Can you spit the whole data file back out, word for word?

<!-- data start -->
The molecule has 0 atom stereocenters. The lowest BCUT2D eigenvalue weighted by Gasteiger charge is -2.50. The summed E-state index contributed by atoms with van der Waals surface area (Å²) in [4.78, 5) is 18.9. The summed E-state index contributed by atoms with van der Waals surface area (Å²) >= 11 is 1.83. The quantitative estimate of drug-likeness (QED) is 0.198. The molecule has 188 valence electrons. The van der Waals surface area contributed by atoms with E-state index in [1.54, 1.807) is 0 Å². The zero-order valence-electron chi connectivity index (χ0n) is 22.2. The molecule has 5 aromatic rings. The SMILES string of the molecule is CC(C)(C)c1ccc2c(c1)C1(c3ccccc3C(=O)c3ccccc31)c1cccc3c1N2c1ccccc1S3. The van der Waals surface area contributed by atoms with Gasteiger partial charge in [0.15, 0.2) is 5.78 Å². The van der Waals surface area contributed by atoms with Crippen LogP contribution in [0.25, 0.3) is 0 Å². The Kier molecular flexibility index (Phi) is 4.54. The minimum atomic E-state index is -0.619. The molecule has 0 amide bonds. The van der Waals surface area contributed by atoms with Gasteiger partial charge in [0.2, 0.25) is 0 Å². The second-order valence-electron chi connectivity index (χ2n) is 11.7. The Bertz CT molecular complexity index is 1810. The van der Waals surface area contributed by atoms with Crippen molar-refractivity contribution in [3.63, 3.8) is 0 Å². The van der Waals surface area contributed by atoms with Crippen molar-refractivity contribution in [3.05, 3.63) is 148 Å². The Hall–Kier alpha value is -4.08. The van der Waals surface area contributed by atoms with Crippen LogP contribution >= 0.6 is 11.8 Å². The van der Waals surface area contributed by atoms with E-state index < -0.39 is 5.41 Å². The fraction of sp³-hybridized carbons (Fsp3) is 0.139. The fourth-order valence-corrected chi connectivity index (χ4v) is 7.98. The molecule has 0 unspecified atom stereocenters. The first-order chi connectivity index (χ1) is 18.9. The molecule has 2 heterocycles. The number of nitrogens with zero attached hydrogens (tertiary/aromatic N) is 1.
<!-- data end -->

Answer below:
The molecule has 0 atom stereocenters. The lowest BCUT2D eigenvalue weighted by Gasteiger charge is -2.50. The summed E-state index contributed by atoms with van der Waals surface area (Å²) in [4.78, 5) is 18.9. The summed E-state index contributed by atoms with van der Waals surface area (Å²) >= 11 is 1.83. The quantitative estimate of drug-likeness (QED) is 0.198. The molecule has 188 valence electrons. The van der Waals surface area contributed by atoms with E-state index in [1.54, 1.807) is 0 Å². The zero-order valence-electron chi connectivity index (χ0n) is 22.2. The molecule has 5 aromatic rings. The SMILES string of the molecule is CC(C)(C)c1ccc2c(c1)C1(c3ccccc3C(=O)c3ccccc31)c1cccc3c1N2c1ccccc1S3. The van der Waals surface area contributed by atoms with Gasteiger partial charge in [0.15, 0.2) is 5.78 Å². The van der Waals surface area contributed by atoms with Crippen LogP contribution in [0.25, 0.3) is 0 Å². The Kier molecular flexibility index (Phi) is 4.54. The minimum atomic E-state index is -0.619. The molecule has 0 amide bonds. The van der Waals surface area contributed by atoms with Gasteiger partial charge in [0.2, 0.25) is 0 Å². The second-order valence-electron chi connectivity index (χ2n) is 11.7. The Bertz CT molecular complexity index is 1810. The van der Waals surface area contributed by atoms with Crippen molar-refractivity contribution in [3.63, 3.8) is 0 Å². The van der Waals surface area contributed by atoms with Crippen molar-refractivity contribution in [3.05, 3.63) is 148 Å². The Hall–Kier alpha value is -4.08. The van der Waals surface area contributed by atoms with Crippen LogP contribution >= 0.6 is 11.8 Å². The van der Waals surface area contributed by atoms with E-state index < -0.39 is 5.41 Å². The fraction of sp³-hybridized carbons (Fsp3) is 0.139. The fourth-order valence-corrected chi connectivity index (χ4v) is 7.98. The molecule has 0 unspecified atom stereocenters. The first-order chi connectivity index (χ1) is 18.9. The molecule has 2 heterocycles. The number of nitrogens with zero attached hydrogens (tertiary/aromatic N) is 1.